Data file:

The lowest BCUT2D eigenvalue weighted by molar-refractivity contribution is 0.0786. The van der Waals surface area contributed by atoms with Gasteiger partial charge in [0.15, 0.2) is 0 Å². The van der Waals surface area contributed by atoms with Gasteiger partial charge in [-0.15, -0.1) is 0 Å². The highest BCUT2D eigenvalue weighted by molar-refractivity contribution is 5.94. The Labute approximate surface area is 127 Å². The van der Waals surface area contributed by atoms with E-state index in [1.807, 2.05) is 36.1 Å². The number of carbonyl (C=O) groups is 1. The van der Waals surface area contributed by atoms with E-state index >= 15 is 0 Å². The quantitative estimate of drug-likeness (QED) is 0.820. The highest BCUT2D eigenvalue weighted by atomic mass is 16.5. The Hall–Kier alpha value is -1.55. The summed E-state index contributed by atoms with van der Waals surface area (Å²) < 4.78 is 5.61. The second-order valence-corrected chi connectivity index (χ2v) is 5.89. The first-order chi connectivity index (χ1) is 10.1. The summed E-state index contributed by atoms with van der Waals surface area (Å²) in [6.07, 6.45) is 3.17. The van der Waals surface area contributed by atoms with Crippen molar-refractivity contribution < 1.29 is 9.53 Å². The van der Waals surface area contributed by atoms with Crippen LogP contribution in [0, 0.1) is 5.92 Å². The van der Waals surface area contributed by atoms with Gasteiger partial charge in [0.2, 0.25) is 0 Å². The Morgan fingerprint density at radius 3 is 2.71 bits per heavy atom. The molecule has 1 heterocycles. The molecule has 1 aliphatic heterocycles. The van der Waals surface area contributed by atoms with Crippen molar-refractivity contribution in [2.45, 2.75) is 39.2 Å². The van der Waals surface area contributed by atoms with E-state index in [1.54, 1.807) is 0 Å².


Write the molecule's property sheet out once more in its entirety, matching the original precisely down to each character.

The lowest BCUT2D eigenvalue weighted by molar-refractivity contribution is 0.0786. The van der Waals surface area contributed by atoms with Gasteiger partial charge in [0.15, 0.2) is 0 Å². The van der Waals surface area contributed by atoms with Gasteiger partial charge in [-0.15, -0.1) is 0 Å². The highest BCUT2D eigenvalue weighted by molar-refractivity contribution is 5.94. The Labute approximate surface area is 127 Å². The van der Waals surface area contributed by atoms with E-state index in [1.807, 2.05) is 36.1 Å². The number of carbonyl (C=O) groups is 1. The van der Waals surface area contributed by atoms with E-state index >= 15 is 0 Å². The quantitative estimate of drug-likeness (QED) is 0.820. The highest BCUT2D eigenvalue weighted by atomic mass is 16.5. The Hall–Kier alpha value is -1.55. The summed E-state index contributed by atoms with van der Waals surface area (Å²) < 4.78 is 5.61. The second-order valence-corrected chi connectivity index (χ2v) is 5.89. The first-order chi connectivity index (χ1) is 10.1. The summed E-state index contributed by atoms with van der Waals surface area (Å²) in [6.07, 6.45) is 3.17. The van der Waals surface area contributed by atoms with Crippen molar-refractivity contribution < 1.29 is 9.53 Å². The van der Waals surface area contributed by atoms with Crippen LogP contribution in [0, 0.1) is 5.92 Å². The van der Waals surface area contributed by atoms with Gasteiger partial charge in [0.2, 0.25) is 0 Å². The Morgan fingerprint density at radius 3 is 2.71 bits per heavy atom. The molecule has 1 heterocycles. The molecule has 1 aliphatic heterocycles. The van der Waals surface area contributed by atoms with Crippen molar-refractivity contribution in [2.45, 2.75) is 39.2 Å². The van der Waals surface area contributed by atoms with E-state index in [1.54, 1.807) is 0 Å².